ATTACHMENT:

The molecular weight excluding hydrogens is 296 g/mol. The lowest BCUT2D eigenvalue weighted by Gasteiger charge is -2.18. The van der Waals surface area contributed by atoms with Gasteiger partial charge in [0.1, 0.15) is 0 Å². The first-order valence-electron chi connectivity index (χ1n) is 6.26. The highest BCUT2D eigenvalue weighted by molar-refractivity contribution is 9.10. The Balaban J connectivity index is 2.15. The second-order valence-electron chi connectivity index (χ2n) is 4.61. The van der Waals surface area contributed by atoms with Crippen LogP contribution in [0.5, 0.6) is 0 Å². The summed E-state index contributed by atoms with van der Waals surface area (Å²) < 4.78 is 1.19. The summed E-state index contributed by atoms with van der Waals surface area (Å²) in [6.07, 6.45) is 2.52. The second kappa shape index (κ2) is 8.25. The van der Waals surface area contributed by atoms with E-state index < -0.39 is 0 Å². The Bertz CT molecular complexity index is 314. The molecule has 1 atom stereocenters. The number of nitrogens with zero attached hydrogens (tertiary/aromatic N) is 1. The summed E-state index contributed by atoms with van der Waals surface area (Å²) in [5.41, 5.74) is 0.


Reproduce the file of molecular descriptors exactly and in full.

The molecular weight excluding hydrogens is 296 g/mol. The lowest BCUT2D eigenvalue weighted by Gasteiger charge is -2.18. The van der Waals surface area contributed by atoms with Gasteiger partial charge in [0.1, 0.15) is 0 Å². The first-order valence-electron chi connectivity index (χ1n) is 6.26. The highest BCUT2D eigenvalue weighted by molar-refractivity contribution is 9.10. The Balaban J connectivity index is 2.15. The second-order valence-electron chi connectivity index (χ2n) is 4.61. The van der Waals surface area contributed by atoms with Crippen LogP contribution in [0.5, 0.6) is 0 Å². The summed E-state index contributed by atoms with van der Waals surface area (Å²) < 4.78 is 1.19. The summed E-state index contributed by atoms with van der Waals surface area (Å²) in [6.07, 6.45) is 2.52. The second kappa shape index (κ2) is 8.25. The van der Waals surface area contributed by atoms with E-state index < -0.39 is 0 Å². The Bertz CT molecular complexity index is 314. The molecule has 1 atom stereocenters. The number of nitrogens with zero attached hydrogens (tertiary/aromatic N) is 1. The summed E-state index contributed by atoms with van der Waals surface area (Å²) in [5.41, 5.74) is 0.